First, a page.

A newly politicized Tiripano did, however, want to join activist organizations beyond GALZ, but she encountered homophobia there, too. "Other NGOs said we [GALZ members] should go to the psychiatric unit to be cured," she says. Even Amnesty had trouble finding backing in the region. Tor Olsen, Amnesty's London-based researcher for southern Africa, explains, "Political partners were saying, 'We support the issues, but not publicly. It'll damage our image.'" Tiripano has since joined Women in Law and Development in Africa (WiLDAF), a pan-African women's rights network. But here, too, her sexuality has become an issue. GALZ Program Manager Keith Goddard says, "Tsitsi participates every year as a black lesbian in the 16 Days of Activism Against Gender Violence campaign. But when she tries to sell GALZ T-shirts and put up a stand with GALZ literature, she's told she can't because it will fall foul with the government."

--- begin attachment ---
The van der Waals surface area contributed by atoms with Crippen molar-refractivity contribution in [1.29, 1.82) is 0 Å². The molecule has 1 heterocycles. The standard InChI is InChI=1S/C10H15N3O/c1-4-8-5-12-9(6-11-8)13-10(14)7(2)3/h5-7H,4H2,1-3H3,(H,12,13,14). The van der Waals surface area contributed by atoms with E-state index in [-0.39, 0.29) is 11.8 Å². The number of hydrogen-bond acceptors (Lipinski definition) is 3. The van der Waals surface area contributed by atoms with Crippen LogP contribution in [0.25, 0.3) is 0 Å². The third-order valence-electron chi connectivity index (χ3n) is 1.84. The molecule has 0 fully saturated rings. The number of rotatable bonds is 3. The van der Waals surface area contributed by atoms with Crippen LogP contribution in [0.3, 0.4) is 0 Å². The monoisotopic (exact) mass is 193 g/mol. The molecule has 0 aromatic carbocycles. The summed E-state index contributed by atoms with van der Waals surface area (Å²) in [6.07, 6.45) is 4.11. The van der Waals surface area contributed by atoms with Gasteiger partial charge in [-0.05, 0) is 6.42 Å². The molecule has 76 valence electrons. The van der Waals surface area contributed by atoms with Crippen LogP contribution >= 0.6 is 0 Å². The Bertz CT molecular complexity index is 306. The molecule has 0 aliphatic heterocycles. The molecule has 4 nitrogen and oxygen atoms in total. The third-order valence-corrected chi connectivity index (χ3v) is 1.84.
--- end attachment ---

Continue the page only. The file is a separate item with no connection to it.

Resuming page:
Despite the obvious hardships, many positive things emerged from the 1996 book fair. Amnesty International named Tiripano one of 50 Human Rights Defenders in 1998. International accounts of the book fair helped Tiripano's first girlfriend, now living in Australia, contact her for the first time since they were separated almost 20 years ago. And Tiripano's sons, now 16 and 18, are beginning to understand their mother. Even though Tiripano was able to reconnect with her sons (and her father) in 1988, it was only after the 1996 book fair that she and her children could honestly discuss her sexual identity. "They asked so many questions," Tiripano says. "'Mom, what's a lesbian?' 'Why do the police want to put you in jail?' 'Did you steal something?' It took me time to explain. One day, they finally asked, 'Is Auntie Zandele [Tiripano's girlfriend of four years] gay, too?'"